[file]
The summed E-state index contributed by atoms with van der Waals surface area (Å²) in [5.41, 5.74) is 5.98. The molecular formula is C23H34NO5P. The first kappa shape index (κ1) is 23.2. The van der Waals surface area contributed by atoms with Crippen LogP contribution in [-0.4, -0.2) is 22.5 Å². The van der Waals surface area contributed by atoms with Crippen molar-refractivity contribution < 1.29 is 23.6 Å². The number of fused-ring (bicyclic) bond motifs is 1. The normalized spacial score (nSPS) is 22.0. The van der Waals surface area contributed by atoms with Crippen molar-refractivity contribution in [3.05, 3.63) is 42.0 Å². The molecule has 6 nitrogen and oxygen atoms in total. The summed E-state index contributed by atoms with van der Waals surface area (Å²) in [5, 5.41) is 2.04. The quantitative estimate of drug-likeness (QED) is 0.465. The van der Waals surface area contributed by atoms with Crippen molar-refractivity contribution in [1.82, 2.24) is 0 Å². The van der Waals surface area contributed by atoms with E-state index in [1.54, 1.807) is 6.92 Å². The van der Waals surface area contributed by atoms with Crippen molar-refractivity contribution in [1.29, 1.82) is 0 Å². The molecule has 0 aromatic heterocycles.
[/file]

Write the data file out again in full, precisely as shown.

The summed E-state index contributed by atoms with van der Waals surface area (Å²) in [5.41, 5.74) is 5.98. The molecular formula is C23H34NO5P. The first kappa shape index (κ1) is 23.2. The van der Waals surface area contributed by atoms with Crippen LogP contribution in [-0.4, -0.2) is 22.5 Å². The van der Waals surface area contributed by atoms with Crippen molar-refractivity contribution < 1.29 is 23.6 Å². The number of fused-ring (bicyclic) bond motifs is 1. The normalized spacial score (nSPS) is 22.0. The van der Waals surface area contributed by atoms with Crippen molar-refractivity contribution in [3.05, 3.63) is 42.0 Å². The molecule has 6 nitrogen and oxygen atoms in total. The summed E-state index contributed by atoms with van der Waals surface area (Å²) in [5, 5.41) is 2.04. The quantitative estimate of drug-likeness (QED) is 0.465. The van der Waals surface area contributed by atoms with Crippen molar-refractivity contribution in [1.82, 2.24) is 0 Å². The van der Waals surface area contributed by atoms with E-state index in [1.54, 1.807) is 6.92 Å². The van der Waals surface area contributed by atoms with Crippen molar-refractivity contribution in [1.29, 1.82) is 0 Å². The molecule has 0 aromatic heterocycles.